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Physicians’ Skills

Competence and Cognitive Difficulty in Physicians: A Follow-up Study

Turnbull, John MD, PhD; Cunnington, John MD; Unsal, Ayse PhD, C Psych; Norman, Geoff PhD; Ferguson, Blair MD

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doi: 10.1097/01.ACM.0000238194.55648.b2
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The maintenance of physician competence represents a challenge for the profession. As a part of its overall assessment and enhancement strategy, the medical licensing authority in Ontario, the College of Physicians and Surgeons of Ontario (CPSO), sponsors an intensive tertiary physician competency assessment program, the Physician Review Program (PREP), at McMaster University. About thirty of the province’s 25,000 active physicians are assessed each year by PREP, referred by statutory committees within the CPSO because of competency concerns. Of these, some are found to be moderately to severely incompetent. Attempts to improve the performance of such physicians through extensive remedial medical education are sometimes unsuccessful.1 Several possible explanations exist for this futility, including cognitive dysfunction and serious mood disturbance.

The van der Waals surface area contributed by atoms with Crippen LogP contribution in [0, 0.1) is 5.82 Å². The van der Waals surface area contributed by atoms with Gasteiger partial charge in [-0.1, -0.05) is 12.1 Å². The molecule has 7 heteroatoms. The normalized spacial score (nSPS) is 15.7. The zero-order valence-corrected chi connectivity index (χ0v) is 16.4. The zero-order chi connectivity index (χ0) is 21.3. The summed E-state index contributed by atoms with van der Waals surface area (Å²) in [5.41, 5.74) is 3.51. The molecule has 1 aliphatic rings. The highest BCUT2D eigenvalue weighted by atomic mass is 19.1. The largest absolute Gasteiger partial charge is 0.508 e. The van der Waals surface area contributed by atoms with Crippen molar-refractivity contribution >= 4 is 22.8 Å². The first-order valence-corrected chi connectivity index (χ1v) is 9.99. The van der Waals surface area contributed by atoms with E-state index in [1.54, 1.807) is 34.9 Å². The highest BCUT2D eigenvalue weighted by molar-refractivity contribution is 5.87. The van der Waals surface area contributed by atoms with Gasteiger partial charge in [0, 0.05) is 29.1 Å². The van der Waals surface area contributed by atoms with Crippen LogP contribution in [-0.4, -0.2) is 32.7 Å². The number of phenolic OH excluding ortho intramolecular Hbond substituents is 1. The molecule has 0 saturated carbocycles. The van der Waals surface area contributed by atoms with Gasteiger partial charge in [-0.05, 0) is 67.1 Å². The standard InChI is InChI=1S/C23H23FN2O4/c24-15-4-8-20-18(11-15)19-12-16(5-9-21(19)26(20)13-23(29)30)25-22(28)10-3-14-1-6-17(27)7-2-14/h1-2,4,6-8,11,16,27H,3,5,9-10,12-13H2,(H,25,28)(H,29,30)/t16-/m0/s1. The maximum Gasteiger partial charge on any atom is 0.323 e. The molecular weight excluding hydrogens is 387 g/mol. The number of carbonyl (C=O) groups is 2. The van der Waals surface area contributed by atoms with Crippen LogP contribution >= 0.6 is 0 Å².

To better understand the importance of these factors, we undertook a standardized cognitive screening of all 27 PREP participants in a 12-month period and reported these results in 2002.2* We found that 6 of the 19 physicians (about one third) who performed poorly at PREP had moderate or severe neuropsychological disturbance sufficient to explain their poor performance. Serious mood disturbance was identified in a small minority.